Antoine Griezmann has been “a mix of Zinedine Zidane and Michel Platini” in France’s run to the World Cup semi-finals, according to Christophe Dugarry.
While the tournament’s joint-top scorer Kylian Mbappe has grabbed most of the headlines, the likes of Olivier Giroud and Griezmann have also starred for France.
Griezmann has played in a roaming role for Les Blues in Qatar and has three assists to his name, a tally that only Bruno Fernandes, Harry Kane and Lionel Messi can match.
He is behind only Argentina’s Messi in terms of chances created (17 compared to 18), having played a game less, and is joint-second for possession won in the final third.
The Atletico Madrid forward was named the third-best player of the 2018 World Cup when France lifted the trophy, and Dugarry believes he has played just as big a part this time.
“Griezmann, I find him simply exceptional since the start of the competition,” Dugarry, who was part of France’s 1998 World Cup-winning side, told RMC.
“I even find him, at times, ‘Zidane-esque’. He always has the right tone, the right pass. I sincerely think that the France team would not be the same without him.
“We often lack rhythm in our game; there’s not a lot of intensity. But, as soon as Antoine touches the ball, he puts rhythm on a pass, on a vision. He has a mix of Zizou and Platini.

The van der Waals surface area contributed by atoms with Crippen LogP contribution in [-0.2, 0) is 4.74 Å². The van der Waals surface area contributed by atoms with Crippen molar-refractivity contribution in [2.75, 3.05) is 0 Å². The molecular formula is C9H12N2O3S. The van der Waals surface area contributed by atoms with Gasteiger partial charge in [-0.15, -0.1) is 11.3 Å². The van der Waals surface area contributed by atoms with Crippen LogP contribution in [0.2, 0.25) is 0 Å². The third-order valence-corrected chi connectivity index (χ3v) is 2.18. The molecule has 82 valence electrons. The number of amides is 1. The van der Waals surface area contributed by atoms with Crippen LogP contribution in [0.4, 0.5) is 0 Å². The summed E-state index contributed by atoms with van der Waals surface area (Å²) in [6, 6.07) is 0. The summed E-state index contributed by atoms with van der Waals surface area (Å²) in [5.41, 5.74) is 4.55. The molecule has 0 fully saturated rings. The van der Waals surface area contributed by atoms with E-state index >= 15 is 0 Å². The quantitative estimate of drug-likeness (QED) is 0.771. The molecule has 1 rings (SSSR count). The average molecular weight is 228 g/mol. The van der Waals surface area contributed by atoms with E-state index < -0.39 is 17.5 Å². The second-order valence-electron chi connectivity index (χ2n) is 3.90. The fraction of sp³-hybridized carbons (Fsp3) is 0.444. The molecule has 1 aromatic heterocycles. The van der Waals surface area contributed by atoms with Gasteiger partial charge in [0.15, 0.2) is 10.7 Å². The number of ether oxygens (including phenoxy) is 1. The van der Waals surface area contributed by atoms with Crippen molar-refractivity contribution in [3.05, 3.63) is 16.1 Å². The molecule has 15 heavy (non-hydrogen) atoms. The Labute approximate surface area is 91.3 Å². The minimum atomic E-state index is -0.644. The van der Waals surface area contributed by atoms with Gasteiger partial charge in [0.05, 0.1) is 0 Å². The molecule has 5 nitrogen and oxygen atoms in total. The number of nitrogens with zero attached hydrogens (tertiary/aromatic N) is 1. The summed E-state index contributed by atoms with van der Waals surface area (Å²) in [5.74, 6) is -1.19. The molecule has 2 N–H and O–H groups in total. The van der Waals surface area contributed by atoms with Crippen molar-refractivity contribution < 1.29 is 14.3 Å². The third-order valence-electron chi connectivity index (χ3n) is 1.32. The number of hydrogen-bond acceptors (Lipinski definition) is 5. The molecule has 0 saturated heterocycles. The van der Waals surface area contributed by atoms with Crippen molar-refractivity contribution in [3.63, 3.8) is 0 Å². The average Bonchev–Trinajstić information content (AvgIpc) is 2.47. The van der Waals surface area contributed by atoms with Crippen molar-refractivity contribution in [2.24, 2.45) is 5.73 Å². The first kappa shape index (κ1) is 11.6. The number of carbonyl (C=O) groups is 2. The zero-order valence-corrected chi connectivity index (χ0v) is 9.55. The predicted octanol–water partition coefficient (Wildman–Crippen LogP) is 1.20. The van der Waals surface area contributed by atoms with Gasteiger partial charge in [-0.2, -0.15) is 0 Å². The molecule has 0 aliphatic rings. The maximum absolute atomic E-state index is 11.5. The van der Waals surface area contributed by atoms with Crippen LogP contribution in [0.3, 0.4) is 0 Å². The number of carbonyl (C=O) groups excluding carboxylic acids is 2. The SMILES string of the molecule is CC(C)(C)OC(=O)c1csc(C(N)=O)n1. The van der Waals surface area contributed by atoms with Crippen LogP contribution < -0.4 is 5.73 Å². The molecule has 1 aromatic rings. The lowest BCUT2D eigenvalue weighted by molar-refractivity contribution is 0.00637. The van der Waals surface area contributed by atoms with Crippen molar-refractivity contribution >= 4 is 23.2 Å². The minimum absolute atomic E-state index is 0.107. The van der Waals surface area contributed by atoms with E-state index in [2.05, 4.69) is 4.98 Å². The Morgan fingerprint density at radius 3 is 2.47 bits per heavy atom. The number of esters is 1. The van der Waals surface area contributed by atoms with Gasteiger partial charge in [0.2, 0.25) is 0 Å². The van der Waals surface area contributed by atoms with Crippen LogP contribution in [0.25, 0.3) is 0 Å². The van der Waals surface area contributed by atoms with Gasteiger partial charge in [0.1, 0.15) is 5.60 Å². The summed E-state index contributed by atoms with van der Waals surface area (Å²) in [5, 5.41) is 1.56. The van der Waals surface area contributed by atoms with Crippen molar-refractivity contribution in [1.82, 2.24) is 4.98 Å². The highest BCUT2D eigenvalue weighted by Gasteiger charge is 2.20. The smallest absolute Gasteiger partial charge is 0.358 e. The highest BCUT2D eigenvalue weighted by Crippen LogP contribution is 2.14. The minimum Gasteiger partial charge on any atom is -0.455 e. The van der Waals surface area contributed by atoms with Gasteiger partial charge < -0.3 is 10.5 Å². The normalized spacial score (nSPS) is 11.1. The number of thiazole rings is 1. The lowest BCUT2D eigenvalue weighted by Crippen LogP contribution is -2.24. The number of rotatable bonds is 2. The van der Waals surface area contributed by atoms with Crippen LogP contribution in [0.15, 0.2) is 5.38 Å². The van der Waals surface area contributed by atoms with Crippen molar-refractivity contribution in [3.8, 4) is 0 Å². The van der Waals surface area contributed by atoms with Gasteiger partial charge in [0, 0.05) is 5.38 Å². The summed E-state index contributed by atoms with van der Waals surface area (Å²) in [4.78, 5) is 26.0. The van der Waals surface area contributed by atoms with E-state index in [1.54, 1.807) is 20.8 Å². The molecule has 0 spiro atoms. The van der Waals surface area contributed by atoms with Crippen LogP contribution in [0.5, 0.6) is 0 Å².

“Platini, he enlightened the game, he had a vision. He saw the game before the others. Griezmann, I find him breathtaking. I find him calm, I find him serene, I find him mature.”
Griezmann drifted to the left to play in a delightful cross for Giroud’s headed winner in the 2-1 quarter-final victory against England, having earlier assisted Aurelien Tchouameni.
The 31-year-old has been involved in eight goals in his last eight World Cup starts (three goals, five assists), with seven of those involvements coming in the knockout stages.
“The strength of Deschamps is to have put him in this position,” Dugarry said of Griezmann’s unorthodox positioning.
“I think [Atletico boss] Diego Simeone will have to do it too. Griezmann must play as a midfielder. In addition, he runs, he gallops, he fills the gaps, he feels the opponents’ play.
“It’s a bit like a tennis player: the guy always returns the ball to you because he knows where you’re going to send the ball.”
Didier Deschamps’ side will now face Morocco on Wednesday for the right to play Argentina, who defeated Croatia 3-0 in the other semi-final.
France are playing in their seventh World Cup semi-final and have won each of their past three at this stage, whereas Morocco are the first African side to make it this far.
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